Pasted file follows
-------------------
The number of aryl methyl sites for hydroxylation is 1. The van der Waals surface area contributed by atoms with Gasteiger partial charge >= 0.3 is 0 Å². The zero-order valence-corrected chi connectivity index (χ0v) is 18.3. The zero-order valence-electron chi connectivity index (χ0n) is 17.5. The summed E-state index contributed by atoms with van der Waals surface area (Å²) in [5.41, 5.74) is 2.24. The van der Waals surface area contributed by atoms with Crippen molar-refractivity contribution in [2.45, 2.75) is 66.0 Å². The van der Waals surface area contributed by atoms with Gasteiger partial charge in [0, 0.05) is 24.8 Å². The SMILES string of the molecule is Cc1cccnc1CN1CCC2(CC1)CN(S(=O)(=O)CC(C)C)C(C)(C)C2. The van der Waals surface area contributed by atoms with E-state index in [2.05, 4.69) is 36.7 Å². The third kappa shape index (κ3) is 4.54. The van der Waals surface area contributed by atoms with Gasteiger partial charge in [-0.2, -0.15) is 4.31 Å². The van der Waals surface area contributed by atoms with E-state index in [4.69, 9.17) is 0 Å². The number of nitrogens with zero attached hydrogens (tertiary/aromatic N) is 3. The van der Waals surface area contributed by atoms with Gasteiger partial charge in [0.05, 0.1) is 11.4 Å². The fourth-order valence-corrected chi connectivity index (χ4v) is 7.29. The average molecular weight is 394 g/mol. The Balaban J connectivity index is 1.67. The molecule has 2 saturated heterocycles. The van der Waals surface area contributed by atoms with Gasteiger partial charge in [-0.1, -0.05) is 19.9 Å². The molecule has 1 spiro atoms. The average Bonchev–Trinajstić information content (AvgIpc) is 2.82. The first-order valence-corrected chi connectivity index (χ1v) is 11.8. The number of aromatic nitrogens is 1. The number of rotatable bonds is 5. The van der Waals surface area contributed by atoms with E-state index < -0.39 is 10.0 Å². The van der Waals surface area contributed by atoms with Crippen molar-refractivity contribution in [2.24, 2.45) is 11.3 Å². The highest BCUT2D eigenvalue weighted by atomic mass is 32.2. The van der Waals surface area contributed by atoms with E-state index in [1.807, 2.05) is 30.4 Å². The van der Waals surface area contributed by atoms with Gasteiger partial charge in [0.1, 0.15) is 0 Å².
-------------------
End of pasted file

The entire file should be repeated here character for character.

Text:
The number of aryl methyl sites for hydroxylation is 1. The van der Waals surface area contributed by atoms with Gasteiger partial charge >= 0.3 is 0 Å². The zero-order valence-corrected chi connectivity index (χ0v) is 18.3. The zero-order valence-electron chi connectivity index (χ0n) is 17.5. The summed E-state index contributed by atoms with van der Waals surface area (Å²) in [5.41, 5.74) is 2.24. The van der Waals surface area contributed by atoms with Crippen molar-refractivity contribution in [2.45, 2.75) is 66.0 Å². The van der Waals surface area contributed by atoms with Gasteiger partial charge in [0, 0.05) is 24.8 Å². The SMILES string of the molecule is Cc1cccnc1CN1CCC2(CC1)CN(S(=O)(=O)CC(C)C)C(C)(C)C2. The van der Waals surface area contributed by atoms with E-state index in [2.05, 4.69) is 36.7 Å². The third kappa shape index (κ3) is 4.54. The van der Waals surface area contributed by atoms with Gasteiger partial charge in [-0.2, -0.15) is 4.31 Å². The van der Waals surface area contributed by atoms with E-state index in [4.69, 9.17) is 0 Å². The number of nitrogens with zero attached hydrogens (tertiary/aromatic N) is 3. The van der Waals surface area contributed by atoms with Gasteiger partial charge in [0.05, 0.1) is 11.4 Å². The fourth-order valence-corrected chi connectivity index (χ4v) is 7.29. The average molecular weight is 394 g/mol. The Balaban J connectivity index is 1.67. The molecule has 2 saturated heterocycles. The van der Waals surface area contributed by atoms with Gasteiger partial charge in [-0.1, -0.05) is 19.9 Å². The molecule has 1 spiro atoms. The average Bonchev–Trinajstić information content (AvgIpc) is 2.82. The first-order valence-corrected chi connectivity index (χ1v) is 11.8. The number of aromatic nitrogens is 1. The number of rotatable bonds is 5. The van der Waals surface area contributed by atoms with E-state index < -0.39 is 10.0 Å². The van der Waals surface area contributed by atoms with Crippen molar-refractivity contribution in [2.24, 2.45) is 11.3 Å². The highest BCUT2D eigenvalue weighted by atomic mass is 32.2. The van der Waals surface area contributed by atoms with E-state index in [1.807, 2.05) is 30.4 Å². The van der Waals surface area contributed by atoms with Gasteiger partial charge in [0.1, 0.15) is 0 Å².